Sci-fi fans everywhere have been buzzing over Sunday’s announcement that popular Scottish actor Peter Capaldi will play the new incarnation of time-traveling explorer Dr. Who (was Capaldi’s credit as “W.H.O. Doctor” in World War Z a coincidence? Hmm ... ). For those who aren't down with the Time Lord, the show is old-fashioned sci-fi fun, with lots of scary monsters and super babes (there hasn't been a lady Doctor yet), and has been more or less a staple of British television for 50 years. I enjoy watching, but what really flips my wig are the music and sound effects, originally produced in-house at the BBC’s experimental sound lab, the Radiophonic Workshop. Beginning in 1958 with a few second-hand tape recorders, some modified test equipment, and a few home-built audio devices, the ingenious staff of this studio produced original sounds for all kinds of programs, from radio plays to weekly TV serials to educational films, until budget cuts closed the department in the early ‘90s (it is in the beginning stages of a rebirth, spearheaded by conceptual sound guy Matthew Herbert, whose recent work includes entire albums derived from the sounds of a pig’s life and an air-to-surface bombing). Among its many achievements, this uniquely co-ed team of “boffins” will always be remembered for its Dr. Who commissions, in which they gave a signature sound to time travel, a voice to hostile aliens, and cemented an iconic theme in the hearts and minds of Whovians the world over (including The KLF and Orbital).
This Who-pla presents an ideal opportunity to shine a spotlight on a local artist whose imagination was also sparked by the Radiophonic Workshop. Matt the PM (Production Manager), who often collaborates with local DJ Pimpdaddysupreme on a psychedelic smorgasbord of sound and vision, has been performing experiments with noise and found sound since his days at MTSU. He hosted the Workeshoppe Radio Phonik program on student station WMTS, which broadcast live improvisations and adventures in free noise, in the vein of Negativland’s Over the Edge program on KPFA Berkeley (a tradition carried on to some degree by the Acid Living Room folks). Matt periodically revives WRP as a live performance project. Following in the footsteps of Radiophonic Workshop pioneers like Delia Derbyshire and Dick Mills, he focuses on manipulating and repurposing existing sounds rather than making his own with synthesizers. Take a gander at what he does with a couple of drum loops and vocal samples in the above video, which he captured during a recent appearance at Noa Noa’s Experimental Series.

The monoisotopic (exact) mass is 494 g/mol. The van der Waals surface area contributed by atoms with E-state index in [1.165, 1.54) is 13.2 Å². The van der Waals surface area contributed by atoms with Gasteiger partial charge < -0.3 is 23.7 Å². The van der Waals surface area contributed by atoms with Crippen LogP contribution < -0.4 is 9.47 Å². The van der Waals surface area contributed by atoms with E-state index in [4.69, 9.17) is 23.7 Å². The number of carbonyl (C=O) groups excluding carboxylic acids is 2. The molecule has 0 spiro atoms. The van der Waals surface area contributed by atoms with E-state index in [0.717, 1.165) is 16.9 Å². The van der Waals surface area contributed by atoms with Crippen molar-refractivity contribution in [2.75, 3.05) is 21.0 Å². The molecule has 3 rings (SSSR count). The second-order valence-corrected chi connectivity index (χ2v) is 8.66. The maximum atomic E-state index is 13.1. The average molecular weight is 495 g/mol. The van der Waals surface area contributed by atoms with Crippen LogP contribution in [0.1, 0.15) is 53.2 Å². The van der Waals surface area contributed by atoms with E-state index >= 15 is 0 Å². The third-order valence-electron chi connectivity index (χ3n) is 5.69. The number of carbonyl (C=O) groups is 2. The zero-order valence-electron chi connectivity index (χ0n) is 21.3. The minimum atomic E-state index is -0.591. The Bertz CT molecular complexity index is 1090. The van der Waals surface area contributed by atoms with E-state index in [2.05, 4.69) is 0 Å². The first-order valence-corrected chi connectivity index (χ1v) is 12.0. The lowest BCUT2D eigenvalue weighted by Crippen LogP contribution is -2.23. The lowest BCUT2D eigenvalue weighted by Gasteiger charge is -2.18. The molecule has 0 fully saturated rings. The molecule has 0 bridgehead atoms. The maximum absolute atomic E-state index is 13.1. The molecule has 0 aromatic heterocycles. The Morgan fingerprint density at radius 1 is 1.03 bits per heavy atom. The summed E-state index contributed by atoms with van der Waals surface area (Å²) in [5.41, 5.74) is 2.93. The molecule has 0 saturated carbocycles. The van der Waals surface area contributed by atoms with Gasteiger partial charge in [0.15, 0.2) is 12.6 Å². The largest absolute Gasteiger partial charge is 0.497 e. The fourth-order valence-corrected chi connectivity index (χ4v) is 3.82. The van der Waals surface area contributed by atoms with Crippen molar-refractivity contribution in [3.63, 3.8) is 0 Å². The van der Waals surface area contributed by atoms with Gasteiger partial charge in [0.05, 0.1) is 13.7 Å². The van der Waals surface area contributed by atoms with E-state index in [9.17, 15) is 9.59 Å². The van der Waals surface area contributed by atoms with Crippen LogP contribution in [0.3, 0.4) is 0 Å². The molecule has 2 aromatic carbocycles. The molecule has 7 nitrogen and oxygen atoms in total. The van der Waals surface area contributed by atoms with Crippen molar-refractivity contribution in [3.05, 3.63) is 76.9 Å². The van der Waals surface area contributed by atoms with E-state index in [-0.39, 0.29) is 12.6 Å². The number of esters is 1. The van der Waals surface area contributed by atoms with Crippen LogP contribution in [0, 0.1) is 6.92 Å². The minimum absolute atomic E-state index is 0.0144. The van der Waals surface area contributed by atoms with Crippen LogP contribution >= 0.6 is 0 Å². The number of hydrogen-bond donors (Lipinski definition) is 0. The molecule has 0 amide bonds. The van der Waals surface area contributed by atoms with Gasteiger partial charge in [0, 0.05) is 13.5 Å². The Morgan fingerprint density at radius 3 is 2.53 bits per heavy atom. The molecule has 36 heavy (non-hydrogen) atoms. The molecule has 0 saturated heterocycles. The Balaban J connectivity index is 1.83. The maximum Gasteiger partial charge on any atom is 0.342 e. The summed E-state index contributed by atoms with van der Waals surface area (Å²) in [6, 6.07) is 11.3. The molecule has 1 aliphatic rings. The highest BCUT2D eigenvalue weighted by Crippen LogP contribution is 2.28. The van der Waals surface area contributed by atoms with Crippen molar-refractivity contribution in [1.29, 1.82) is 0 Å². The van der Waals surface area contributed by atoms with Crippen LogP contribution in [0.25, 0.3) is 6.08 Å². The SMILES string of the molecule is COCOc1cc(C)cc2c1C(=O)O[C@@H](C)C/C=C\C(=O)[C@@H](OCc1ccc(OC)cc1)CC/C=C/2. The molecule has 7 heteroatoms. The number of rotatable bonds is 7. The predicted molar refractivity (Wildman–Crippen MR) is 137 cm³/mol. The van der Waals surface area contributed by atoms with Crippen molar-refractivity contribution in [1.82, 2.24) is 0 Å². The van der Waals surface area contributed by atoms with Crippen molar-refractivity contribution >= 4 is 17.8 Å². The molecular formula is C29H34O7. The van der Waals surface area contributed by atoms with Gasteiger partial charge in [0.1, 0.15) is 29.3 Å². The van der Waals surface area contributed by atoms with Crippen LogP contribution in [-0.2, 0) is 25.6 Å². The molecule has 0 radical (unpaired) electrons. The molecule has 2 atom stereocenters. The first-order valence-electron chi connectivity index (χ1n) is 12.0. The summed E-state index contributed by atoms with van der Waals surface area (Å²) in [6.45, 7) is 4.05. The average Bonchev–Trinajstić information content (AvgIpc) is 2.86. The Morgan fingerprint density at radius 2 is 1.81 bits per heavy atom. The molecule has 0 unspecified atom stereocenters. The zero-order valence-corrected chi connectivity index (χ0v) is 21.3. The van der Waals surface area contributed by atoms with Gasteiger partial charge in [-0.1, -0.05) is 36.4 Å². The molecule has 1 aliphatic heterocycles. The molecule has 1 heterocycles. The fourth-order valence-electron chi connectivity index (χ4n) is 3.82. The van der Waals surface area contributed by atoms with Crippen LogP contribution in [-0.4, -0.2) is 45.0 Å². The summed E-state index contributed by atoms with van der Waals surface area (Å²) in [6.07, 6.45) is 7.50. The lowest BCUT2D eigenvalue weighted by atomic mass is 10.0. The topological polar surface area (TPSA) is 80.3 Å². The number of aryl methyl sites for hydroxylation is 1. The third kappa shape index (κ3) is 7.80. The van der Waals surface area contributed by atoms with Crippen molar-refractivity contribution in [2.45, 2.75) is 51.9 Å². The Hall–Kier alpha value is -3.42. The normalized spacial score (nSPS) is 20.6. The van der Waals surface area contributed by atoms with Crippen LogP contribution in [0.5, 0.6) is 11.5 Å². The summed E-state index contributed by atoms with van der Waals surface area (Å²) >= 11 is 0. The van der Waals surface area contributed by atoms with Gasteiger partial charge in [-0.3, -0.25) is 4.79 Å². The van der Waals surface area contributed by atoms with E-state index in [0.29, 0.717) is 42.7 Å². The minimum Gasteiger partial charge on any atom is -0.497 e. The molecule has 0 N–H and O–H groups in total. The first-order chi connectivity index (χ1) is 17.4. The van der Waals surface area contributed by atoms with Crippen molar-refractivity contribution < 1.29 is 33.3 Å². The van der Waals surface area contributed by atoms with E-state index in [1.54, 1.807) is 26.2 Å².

In addition to his explorations via WRP, Matt also hosts the “hot stereo rock” show RFN Weekend on Radio Free Nashville, the low-power community station that will soon be launching an IndieGoGo campaign to upgrade to a city-wide transmission, helping fill the community radio void left by WRVU’s 2011 switch to online-only and student-only programming. Some of RFN’s DJs, Matt included, will be broadcasting live from The 5 Spot during Saturday’s Tomato Art Fest (check this week’s forthcoming Scene for much more on the Fest).
Here's Matt and PDS at another Noa Noa Experimental Series event, which used six turntables and a series of echo units (decidedly NSFW, and may temporarily impair your grip on reality):
A fascinating and thorough article was published in Sound on Sound on the Radiophonic Workshop’s 50th anniversary in 2008. If you don’t mind venturing down a rabbit hole, engineer Ray White rotated into the studio in the early ‘70s and maintains an enormous text and photo archive.
The BBC also released this documentary including interviews with many of the principal staff in 2003:
As mentioned in the doc, Derbyshire and several of the “old school” Workshop artists left after synthesizers were introduced (more in her own words via a Radio Scotland interview from 1997, four years before her death). If you don’t have time to watch the whole thing, here’s a poignant take-away from David Cain, a composer who worked in the Workshop from 1967-1973:
One thing about any definition of a golden age ... it is the point where the desires of the creator are greater than the technology which is available. There comes a moment where the technology gets closer and closer to the sort of imagination-creativity of the writer. And in the end, if you’re not careful, it overtakes. Suddenly, serendipity, which before was from your own sweat and blood — but you created something and thought “Goodness, me, that’s great” — serendipity comes by saying “If I press one of these 397 buttons on this synthesizer, maybe I’ll get something out of it.” Now, at that moment, the machinery is driving the creativity, and the creativity is not driving the machinery. And maybe that’s where the golden age stops.
The Beeb has also produced several radio stories on the Workshop, including this 2010 piece on Derbyshire, arguably its most famous alumna:
And a 2008 piece on Daphne Oram, who brought to life some unique ideas about turning pictures into sound:
And just for grins: Derbyshire and colleague Brian Hodgson played in clubs as Unit Delta Plus, and were tapped to provide the soundtrack for the Million Volt Light and Sound Rave (Paul McCartney and George Harrison were involved as well. The recordings from that project haven’t been released, though Macca says he’s got them.) However, Derbyshire and Hodgson collaborated with other musicians to produce a recently re-released psychedelic pop album called An Electric Storm; the band was called White Noise, and the lead single from the record was “Love Without Sound”: